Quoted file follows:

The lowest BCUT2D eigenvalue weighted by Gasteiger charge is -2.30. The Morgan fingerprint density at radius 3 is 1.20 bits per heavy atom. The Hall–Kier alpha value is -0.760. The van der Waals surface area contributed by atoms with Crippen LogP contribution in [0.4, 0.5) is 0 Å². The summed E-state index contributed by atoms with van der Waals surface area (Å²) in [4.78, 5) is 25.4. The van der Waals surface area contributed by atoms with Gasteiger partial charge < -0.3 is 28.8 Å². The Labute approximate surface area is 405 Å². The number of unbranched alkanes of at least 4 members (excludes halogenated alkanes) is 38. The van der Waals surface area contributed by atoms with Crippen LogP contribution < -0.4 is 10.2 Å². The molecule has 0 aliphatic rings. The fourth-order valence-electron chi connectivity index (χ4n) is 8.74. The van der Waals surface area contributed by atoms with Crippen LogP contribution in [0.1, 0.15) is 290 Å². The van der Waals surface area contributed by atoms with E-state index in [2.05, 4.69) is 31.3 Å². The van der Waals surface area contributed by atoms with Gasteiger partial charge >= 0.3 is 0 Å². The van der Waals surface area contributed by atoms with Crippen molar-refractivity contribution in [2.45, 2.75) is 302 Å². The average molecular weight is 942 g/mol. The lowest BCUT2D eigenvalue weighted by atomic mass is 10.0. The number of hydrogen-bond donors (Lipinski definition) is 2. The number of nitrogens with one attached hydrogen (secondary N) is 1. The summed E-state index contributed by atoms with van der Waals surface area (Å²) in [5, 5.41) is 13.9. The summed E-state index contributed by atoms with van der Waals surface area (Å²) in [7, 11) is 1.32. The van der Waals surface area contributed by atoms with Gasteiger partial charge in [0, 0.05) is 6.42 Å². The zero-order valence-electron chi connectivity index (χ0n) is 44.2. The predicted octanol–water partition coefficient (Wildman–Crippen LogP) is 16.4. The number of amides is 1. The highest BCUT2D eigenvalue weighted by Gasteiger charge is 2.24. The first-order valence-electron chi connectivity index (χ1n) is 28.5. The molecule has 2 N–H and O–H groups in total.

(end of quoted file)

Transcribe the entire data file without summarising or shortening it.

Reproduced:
The lowest BCUT2D eigenvalue weighted by Gasteiger charge is -2.30. The Morgan fingerprint density at radius 3 is 1.20 bits per heavy atom. The Hall–Kier alpha value is -0.760. The van der Waals surface area contributed by atoms with Crippen LogP contribution in [0.4, 0.5) is 0 Å². The summed E-state index contributed by atoms with van der Waals surface area (Å²) in [4.78, 5) is 25.4. The van der Waals surface area contributed by atoms with Gasteiger partial charge < -0.3 is 28.8 Å². The Labute approximate surface area is 405 Å². The number of unbranched alkanes of at least 4 members (excludes halogenated alkanes) is 38. The van der Waals surface area contributed by atoms with Crippen LogP contribution < -0.4 is 10.2 Å². The molecule has 0 aliphatic rings. The fourth-order valence-electron chi connectivity index (χ4n) is 8.74. The van der Waals surface area contributed by atoms with Crippen LogP contribution in [0.1, 0.15) is 290 Å². The van der Waals surface area contributed by atoms with E-state index in [2.05, 4.69) is 31.3 Å². The van der Waals surface area contributed by atoms with Gasteiger partial charge >= 0.3 is 0 Å². The van der Waals surface area contributed by atoms with Crippen molar-refractivity contribution in [2.45, 2.75) is 302 Å². The average molecular weight is 942 g/mol. The lowest BCUT2D eigenvalue weighted by atomic mass is 10.0. The number of hydrogen-bond donors (Lipinski definition) is 2. The number of nitrogens with one attached hydrogen (secondary N) is 1. The summed E-state index contributed by atoms with van der Waals surface area (Å²) in [5, 5.41) is 13.9. The summed E-state index contributed by atoms with van der Waals surface area (Å²) in [7, 11) is 1.32. The van der Waals surface area contributed by atoms with Gasteiger partial charge in [0, 0.05) is 6.42 Å². The zero-order valence-electron chi connectivity index (χ0n) is 44.2. The predicted octanol–water partition coefficient (Wildman–Crippen LogP) is 16.4. The number of amides is 1. The highest BCUT2D eigenvalue weighted by Gasteiger charge is 2.24. The first-order valence-electron chi connectivity index (χ1n) is 28.5. The molecule has 2 N–H and O–H groups in total.